Friday, January 14, 2005

Powerline reaction to Scalia-Breyer debate on foreign law in US courts

Powerline, picked up by Instapundit and many other blogs, has a very critical take on Justice Breyer's comments in the the debate between Justice Scalia and Justice Breyer at American University Law School on foreign law in US courts, here. Hindrocket's comments come out of the AP story on yesterday's debate - you can go directly to the CSPAN site or go to the law school website, here, to link to the archived video feed of the entire event. The law school website, here, will have a full written transcription of the event by the end of next week, which should be welcome news to scholars and others. I have posted a discussion on this blog of why the issue of foreign law in US courts is so important - Powerline is absolutely right about that - beginning here. (You can find Ann Althouse's TiVo blogging of the event here and her pickup of news of the event in the press here.)

I was one of the organizers of the Scalia-Breyer debate - I'm a law prof at AU law school - and although the AP quote was, so far as I could tell, accurate, it was taken sharply out of context. Justice Breyer was speaking in a very specific exchange with Justice Scalia about the narrowly judicial act of interpreting legal texts, and it is quite unfair to take that remark about who participates directly in the process of interpreting legal texts that have already been informed by constitutional and legislative and other democratic institutions - judges, lawyers, law students (and it was obvious to the live audience that he included students as a courtesy to the audience of law students) - as being somehow antidemocratic. He was just noting the fact that legal materials, once they have been created through various democratic mechanisms, then become subject to interpretation by the interactions of lawyers and judges. It was nothing more insidious than that. A much better summary of the event is in Charles Lane's Friday front-page Washington Post article.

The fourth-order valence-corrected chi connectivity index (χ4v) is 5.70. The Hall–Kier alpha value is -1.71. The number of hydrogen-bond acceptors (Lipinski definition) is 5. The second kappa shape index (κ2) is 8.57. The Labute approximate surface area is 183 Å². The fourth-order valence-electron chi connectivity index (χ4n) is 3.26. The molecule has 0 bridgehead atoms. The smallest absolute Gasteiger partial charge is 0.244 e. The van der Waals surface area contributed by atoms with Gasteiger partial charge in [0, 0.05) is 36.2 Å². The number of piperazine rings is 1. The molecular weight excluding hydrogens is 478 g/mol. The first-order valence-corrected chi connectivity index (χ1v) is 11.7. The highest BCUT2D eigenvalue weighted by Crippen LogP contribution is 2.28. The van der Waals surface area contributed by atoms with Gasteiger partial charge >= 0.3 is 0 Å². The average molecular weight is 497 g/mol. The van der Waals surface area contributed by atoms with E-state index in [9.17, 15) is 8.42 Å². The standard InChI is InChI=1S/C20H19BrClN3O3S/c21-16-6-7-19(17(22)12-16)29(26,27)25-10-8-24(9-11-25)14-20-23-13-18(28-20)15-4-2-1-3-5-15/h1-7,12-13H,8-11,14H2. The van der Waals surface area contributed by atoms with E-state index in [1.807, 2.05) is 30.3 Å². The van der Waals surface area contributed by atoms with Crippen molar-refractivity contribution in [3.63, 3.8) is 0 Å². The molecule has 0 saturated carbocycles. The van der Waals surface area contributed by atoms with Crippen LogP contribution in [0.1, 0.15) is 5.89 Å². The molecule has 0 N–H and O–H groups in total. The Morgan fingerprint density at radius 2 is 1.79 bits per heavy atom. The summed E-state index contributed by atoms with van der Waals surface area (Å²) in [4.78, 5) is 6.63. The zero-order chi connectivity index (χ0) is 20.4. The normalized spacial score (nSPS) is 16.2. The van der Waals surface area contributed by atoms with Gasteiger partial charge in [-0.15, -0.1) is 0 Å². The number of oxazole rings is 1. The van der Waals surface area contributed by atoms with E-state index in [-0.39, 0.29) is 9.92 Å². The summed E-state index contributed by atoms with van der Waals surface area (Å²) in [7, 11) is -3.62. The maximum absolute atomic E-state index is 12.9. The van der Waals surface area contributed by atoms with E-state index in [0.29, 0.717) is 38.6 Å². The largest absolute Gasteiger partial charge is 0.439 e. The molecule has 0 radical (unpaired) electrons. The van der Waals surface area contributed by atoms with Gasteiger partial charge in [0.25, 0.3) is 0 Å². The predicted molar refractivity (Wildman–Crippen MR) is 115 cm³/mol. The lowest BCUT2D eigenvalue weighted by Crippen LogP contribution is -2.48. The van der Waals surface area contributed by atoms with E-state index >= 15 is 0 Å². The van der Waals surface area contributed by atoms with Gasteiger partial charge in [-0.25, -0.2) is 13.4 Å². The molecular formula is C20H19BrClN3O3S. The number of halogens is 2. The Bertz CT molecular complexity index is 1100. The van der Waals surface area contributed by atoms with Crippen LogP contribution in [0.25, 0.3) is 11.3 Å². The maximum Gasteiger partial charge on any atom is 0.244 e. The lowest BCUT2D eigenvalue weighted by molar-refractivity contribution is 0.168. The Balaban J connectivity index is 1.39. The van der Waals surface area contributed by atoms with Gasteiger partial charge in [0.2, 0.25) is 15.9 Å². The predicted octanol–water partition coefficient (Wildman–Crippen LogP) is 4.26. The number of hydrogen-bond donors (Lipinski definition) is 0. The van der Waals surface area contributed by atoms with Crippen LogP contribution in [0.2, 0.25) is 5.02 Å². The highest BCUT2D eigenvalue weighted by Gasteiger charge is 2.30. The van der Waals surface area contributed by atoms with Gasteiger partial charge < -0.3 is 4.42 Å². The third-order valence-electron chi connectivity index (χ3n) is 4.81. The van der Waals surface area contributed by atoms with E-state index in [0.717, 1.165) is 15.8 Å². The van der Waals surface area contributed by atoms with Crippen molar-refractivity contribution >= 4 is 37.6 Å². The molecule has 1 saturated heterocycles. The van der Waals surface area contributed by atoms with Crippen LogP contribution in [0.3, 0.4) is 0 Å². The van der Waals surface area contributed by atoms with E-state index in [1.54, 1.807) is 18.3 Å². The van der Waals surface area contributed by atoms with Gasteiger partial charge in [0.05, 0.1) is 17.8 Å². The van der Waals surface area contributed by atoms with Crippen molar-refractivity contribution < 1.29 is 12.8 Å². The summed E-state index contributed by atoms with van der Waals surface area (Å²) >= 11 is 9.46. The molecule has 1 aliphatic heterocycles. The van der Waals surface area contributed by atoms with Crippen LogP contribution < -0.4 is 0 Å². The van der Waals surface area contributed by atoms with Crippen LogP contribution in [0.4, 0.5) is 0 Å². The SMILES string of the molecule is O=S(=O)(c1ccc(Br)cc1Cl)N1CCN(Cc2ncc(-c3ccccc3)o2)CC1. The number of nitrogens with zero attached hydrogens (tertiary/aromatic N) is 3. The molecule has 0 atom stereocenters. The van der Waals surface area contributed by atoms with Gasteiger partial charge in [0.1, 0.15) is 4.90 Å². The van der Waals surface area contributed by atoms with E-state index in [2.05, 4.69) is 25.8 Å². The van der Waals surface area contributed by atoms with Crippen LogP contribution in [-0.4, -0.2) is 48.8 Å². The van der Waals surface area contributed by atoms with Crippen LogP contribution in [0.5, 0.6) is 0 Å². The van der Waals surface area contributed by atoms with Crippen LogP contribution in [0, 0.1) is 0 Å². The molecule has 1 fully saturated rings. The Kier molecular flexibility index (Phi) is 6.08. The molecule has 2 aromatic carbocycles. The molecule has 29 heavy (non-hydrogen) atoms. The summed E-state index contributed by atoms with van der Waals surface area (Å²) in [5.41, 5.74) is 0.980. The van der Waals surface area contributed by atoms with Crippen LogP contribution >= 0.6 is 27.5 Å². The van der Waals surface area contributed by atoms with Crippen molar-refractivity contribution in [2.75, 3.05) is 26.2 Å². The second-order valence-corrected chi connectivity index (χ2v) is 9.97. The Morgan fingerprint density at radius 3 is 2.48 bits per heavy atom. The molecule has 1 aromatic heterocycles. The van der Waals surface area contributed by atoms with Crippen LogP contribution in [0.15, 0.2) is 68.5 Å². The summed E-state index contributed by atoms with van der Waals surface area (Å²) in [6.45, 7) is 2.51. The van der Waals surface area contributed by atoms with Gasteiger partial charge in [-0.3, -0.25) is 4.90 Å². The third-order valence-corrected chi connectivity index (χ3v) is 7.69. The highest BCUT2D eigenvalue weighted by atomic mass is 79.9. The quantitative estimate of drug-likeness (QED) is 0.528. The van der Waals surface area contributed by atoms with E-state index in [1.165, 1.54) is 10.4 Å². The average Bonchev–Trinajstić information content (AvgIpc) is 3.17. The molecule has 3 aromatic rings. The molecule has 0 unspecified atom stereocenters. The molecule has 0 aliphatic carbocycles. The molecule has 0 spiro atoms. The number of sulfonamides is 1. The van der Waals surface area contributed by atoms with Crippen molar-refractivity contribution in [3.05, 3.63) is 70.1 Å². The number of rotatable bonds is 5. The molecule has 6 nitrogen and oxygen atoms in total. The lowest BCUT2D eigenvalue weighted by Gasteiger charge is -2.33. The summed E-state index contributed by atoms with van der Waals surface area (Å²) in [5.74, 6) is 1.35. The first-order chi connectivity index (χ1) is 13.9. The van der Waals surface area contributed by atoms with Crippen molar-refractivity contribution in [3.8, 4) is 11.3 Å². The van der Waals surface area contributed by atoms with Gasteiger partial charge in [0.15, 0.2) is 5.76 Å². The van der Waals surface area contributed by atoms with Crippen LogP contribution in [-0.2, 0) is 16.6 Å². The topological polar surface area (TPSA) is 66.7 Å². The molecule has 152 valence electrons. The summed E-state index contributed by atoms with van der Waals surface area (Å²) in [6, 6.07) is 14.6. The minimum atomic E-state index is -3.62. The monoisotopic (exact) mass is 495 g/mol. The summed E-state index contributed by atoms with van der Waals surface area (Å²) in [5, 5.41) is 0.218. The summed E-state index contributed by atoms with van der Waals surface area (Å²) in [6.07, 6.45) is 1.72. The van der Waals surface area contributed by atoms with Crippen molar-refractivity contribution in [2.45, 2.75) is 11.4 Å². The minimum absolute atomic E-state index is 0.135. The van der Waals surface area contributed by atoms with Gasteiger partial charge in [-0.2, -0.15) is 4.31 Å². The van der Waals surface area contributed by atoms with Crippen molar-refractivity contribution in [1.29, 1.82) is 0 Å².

I yield to no one - not even Hindrocket - in my opposition to the drawing of foreign law into US constitutional adjudication. I have a long multi-post discussion on this blog outlining the issues and critiquing Justice Breyer's views, beginning here. I have a Harvard Law Review piece coming out in February that severely criticizes Justice Breyer's position, and asking him, among other things, why, if he is willing to cite cool, progressive European law, he does not also cite Shari'a law - for example, on how many female witnesses are needed to contradict male testimony, or on whether it is required to stone gays to death. If the point is that American jurisprudence ought to take account of global trends in law, how, without hypocrisy, do you limit it to those views that just happen to be congenial with the sympathies of a progressive, Europhile US judge? Isn't it hypocritical not to take account of what is arguably the much more global movement in law, the movement toward Islamization of law in many places from Aceh, Indonesia to large parts of Nigeria? Isn't taking account of all that stuff, and not just what one's friends in Western Europe say, equally required in order to have a "decent respect" for the opinions of mankind outside our own country? I have zero sympathy for Justice Breyer's position on this, and think it an erosion not precisely of American sovereignty, but of American democracy, for which sovereignty - what Lincoln called "a political community, without a political superior"- is its bulwark and defense.